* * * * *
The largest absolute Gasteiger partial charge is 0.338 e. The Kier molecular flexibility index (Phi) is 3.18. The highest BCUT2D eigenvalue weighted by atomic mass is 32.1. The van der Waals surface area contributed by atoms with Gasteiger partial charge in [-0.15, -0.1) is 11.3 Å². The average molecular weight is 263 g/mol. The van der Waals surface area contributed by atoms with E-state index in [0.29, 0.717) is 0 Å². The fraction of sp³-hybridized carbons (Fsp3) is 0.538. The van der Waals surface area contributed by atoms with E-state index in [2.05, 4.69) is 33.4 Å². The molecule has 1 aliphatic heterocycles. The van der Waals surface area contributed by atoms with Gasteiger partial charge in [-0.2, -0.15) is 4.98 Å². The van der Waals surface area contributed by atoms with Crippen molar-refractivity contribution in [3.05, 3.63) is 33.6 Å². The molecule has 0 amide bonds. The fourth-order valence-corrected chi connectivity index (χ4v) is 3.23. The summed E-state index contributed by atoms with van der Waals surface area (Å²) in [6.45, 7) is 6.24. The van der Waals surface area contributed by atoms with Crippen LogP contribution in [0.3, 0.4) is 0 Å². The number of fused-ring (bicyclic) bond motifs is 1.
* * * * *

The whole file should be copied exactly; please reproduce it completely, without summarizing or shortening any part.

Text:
The largest absolute Gasteiger partial charge is 0.338 e. The Kier molecular flexibility index (Phi) is 3.18. The highest BCUT2D eigenvalue weighted by atomic mass is 32.1. The van der Waals surface area contributed by atoms with Gasteiger partial charge in [-0.15, -0.1) is 11.3 Å². The average molecular weight is 263 g/mol. The van der Waals surface area contributed by atoms with E-state index in [0.29, 0.717) is 0 Å². The fraction of sp³-hybridized carbons (Fsp3) is 0.538. The van der Waals surface area contributed by atoms with E-state index in [2.05, 4.69) is 33.4 Å². The molecule has 1 aliphatic heterocycles. The van der Waals surface area contributed by atoms with Gasteiger partial charge in [-0.2, -0.15) is 4.98 Å². The van der Waals surface area contributed by atoms with Crippen molar-refractivity contribution in [3.05, 3.63) is 33.6 Å². The molecule has 0 amide bonds. The fourth-order valence-corrected chi connectivity index (χ4v) is 3.23. The summed E-state index contributed by atoms with van der Waals surface area (Å²) in [6.45, 7) is 6.24. The van der Waals surface area contributed by atoms with Crippen LogP contribution in [0.3, 0.4) is 0 Å². The number of fused-ring (bicyclic) bond motifs is 1.